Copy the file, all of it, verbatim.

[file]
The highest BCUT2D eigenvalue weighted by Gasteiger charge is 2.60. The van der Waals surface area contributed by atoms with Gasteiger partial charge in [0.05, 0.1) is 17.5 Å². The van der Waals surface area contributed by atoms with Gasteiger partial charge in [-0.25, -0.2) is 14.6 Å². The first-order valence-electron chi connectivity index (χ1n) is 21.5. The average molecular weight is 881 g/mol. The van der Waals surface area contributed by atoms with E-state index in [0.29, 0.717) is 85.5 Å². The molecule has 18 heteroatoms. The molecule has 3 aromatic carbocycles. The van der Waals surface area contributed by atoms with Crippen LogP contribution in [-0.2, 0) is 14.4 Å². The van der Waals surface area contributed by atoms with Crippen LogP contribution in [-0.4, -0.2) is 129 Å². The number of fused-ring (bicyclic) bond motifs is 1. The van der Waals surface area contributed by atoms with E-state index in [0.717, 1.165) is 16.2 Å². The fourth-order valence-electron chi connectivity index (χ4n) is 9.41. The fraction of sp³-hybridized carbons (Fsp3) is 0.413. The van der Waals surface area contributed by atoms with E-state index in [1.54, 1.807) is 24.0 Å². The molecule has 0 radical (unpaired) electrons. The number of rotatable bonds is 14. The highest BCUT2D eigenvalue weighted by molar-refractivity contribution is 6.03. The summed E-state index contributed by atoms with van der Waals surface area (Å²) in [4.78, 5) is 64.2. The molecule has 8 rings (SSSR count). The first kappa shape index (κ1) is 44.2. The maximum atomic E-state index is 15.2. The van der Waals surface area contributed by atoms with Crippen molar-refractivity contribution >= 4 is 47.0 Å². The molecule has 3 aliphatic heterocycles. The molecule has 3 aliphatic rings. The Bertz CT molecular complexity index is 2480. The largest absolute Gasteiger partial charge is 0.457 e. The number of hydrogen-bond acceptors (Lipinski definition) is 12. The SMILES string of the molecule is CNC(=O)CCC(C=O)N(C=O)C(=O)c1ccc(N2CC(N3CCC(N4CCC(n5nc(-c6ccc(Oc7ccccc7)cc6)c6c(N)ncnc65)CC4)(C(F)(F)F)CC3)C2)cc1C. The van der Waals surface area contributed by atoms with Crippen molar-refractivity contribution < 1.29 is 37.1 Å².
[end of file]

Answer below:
The highest BCUT2D eigenvalue weighted by Gasteiger charge is 2.60. The van der Waals surface area contributed by atoms with Gasteiger partial charge in [0.05, 0.1) is 17.5 Å². The van der Waals surface area contributed by atoms with Gasteiger partial charge in [-0.25, -0.2) is 14.6 Å². The first-order valence-electron chi connectivity index (χ1n) is 21.5. The average molecular weight is 881 g/mol. The van der Waals surface area contributed by atoms with E-state index in [0.29, 0.717) is 85.5 Å². The molecule has 18 heteroatoms. The molecule has 3 aromatic carbocycles. The van der Waals surface area contributed by atoms with Crippen LogP contribution in [-0.2, 0) is 14.4 Å². The van der Waals surface area contributed by atoms with Crippen LogP contribution in [-0.4, -0.2) is 129 Å². The number of fused-ring (bicyclic) bond motifs is 1. The van der Waals surface area contributed by atoms with E-state index in [0.717, 1.165) is 16.2 Å². The fourth-order valence-electron chi connectivity index (χ4n) is 9.41. The fraction of sp³-hybridized carbons (Fsp3) is 0.413. The van der Waals surface area contributed by atoms with E-state index in [1.54, 1.807) is 24.0 Å². The molecule has 0 radical (unpaired) electrons. The number of rotatable bonds is 14. The highest BCUT2D eigenvalue weighted by molar-refractivity contribution is 6.03. The summed E-state index contributed by atoms with van der Waals surface area (Å²) in [4.78, 5) is 64.2. The molecule has 8 rings (SSSR count). The first kappa shape index (κ1) is 44.2. The maximum atomic E-state index is 15.2. The van der Waals surface area contributed by atoms with Crippen molar-refractivity contribution >= 4 is 47.0 Å². The molecule has 3 aliphatic heterocycles. The molecule has 3 aliphatic rings. The Bertz CT molecular complexity index is 2480. The largest absolute Gasteiger partial charge is 0.457 e. The number of hydrogen-bond acceptors (Lipinski definition) is 12. The SMILES string of the molecule is CNC(=O)CCC(C=O)N(C=O)C(=O)c1ccc(N2CC(N3CCC(N4CCC(n5nc(-c6ccc(Oc7ccccc7)cc6)c6c(N)ncnc65)CC4)(C(F)(F)F)CC3)C2)cc1C. The van der Waals surface area contributed by atoms with Crippen molar-refractivity contribution < 1.29 is 37.1 Å².